The maximum daily domestic wind generation reached 103.1 GWh on 22 November, surpassing the previous historical maximum of 102.4 GWh from February 2019.
The consumption of electricity increased 1.4% in November, or 1.8% when correcting for temperature and working days. The accumulated annual consumption, on the other hand, recorded a negative evolution of 1.5%, or a negative 0.5% when correcting for temperature and working days.
Inflows to hydroelectric dams had a positive record in November, with the capability index standing at 1.15 (historical average of 1). In wind generation, conditions were particularly favourable, with the second highest monthly wind generation ever, corresponding to a capability index of 1.53 (historical average of 1). Also in November, renewable production supplied 65% of the domestic consumption plus net exports, the highest value recorded this year, and non-renewable production supplied 35%. The net exports amounted to around 5% of the domestic consumption.
In the year to date, the annual hydropower capability index stood at 0.65 (historical average of 1), a reflection of the dry conditions that have been happening and that were only interrupted in November, while the wind-power capability index recorded an above-average value, with 1.06 (historical average of 1). In the eleven months that have passed this year, renewable sources prevailed, with 47% of the domestic consumption, while non-renewable sources accounted for 44% and the remaining 9% were supplied by imports. In renewables, wind power accounted for 26% of consumption, hydropower for 14%, biomass for 5.5%, and photovoltaics for 2.2%. In non-renewables, natural gas supplied 33% of the consumption and coal did not exceed 11%, remaining at historically low levels at the end of the year.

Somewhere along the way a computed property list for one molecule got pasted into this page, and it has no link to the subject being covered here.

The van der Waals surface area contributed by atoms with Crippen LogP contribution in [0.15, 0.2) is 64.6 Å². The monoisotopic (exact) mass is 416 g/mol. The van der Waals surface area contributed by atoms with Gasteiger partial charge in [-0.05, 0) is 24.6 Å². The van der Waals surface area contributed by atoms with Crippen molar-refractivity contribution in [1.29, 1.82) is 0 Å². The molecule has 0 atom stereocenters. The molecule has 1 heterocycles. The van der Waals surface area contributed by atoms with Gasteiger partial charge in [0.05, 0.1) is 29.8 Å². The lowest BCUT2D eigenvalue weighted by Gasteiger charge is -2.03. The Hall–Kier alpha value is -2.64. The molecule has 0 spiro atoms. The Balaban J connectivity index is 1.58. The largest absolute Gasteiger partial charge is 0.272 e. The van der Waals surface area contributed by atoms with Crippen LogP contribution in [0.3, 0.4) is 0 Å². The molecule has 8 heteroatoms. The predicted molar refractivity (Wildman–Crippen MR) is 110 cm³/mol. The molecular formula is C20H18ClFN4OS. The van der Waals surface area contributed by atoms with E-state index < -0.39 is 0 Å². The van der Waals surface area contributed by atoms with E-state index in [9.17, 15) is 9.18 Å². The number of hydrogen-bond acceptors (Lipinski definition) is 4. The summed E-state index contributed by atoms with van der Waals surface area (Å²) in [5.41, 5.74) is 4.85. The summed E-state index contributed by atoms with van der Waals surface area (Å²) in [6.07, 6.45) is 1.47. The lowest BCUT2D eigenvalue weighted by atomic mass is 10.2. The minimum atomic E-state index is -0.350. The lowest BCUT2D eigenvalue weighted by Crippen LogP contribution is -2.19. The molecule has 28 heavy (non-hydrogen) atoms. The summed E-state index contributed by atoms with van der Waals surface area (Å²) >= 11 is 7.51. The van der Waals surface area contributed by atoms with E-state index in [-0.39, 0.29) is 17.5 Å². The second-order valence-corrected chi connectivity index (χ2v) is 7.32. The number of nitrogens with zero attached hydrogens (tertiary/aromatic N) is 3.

In November, the natural gas market maintained its ongoing growth trend, with a variation of 5.1% compared to the same month last year. This evolution resulted from a growth of 22% in the electricity market, mitigated by a reduction of 2.4% in the conventional segment that covers the remaining consumers.
From the beginning of the year and until the end of November, natural gas consumption registered a year-on-year variation of 4.6%, stemming from a growth of 0.5% in the conventional market and 13% in the electricity market, where natural gas power plants have been, with a strong usage, replacing coal-fired power plants.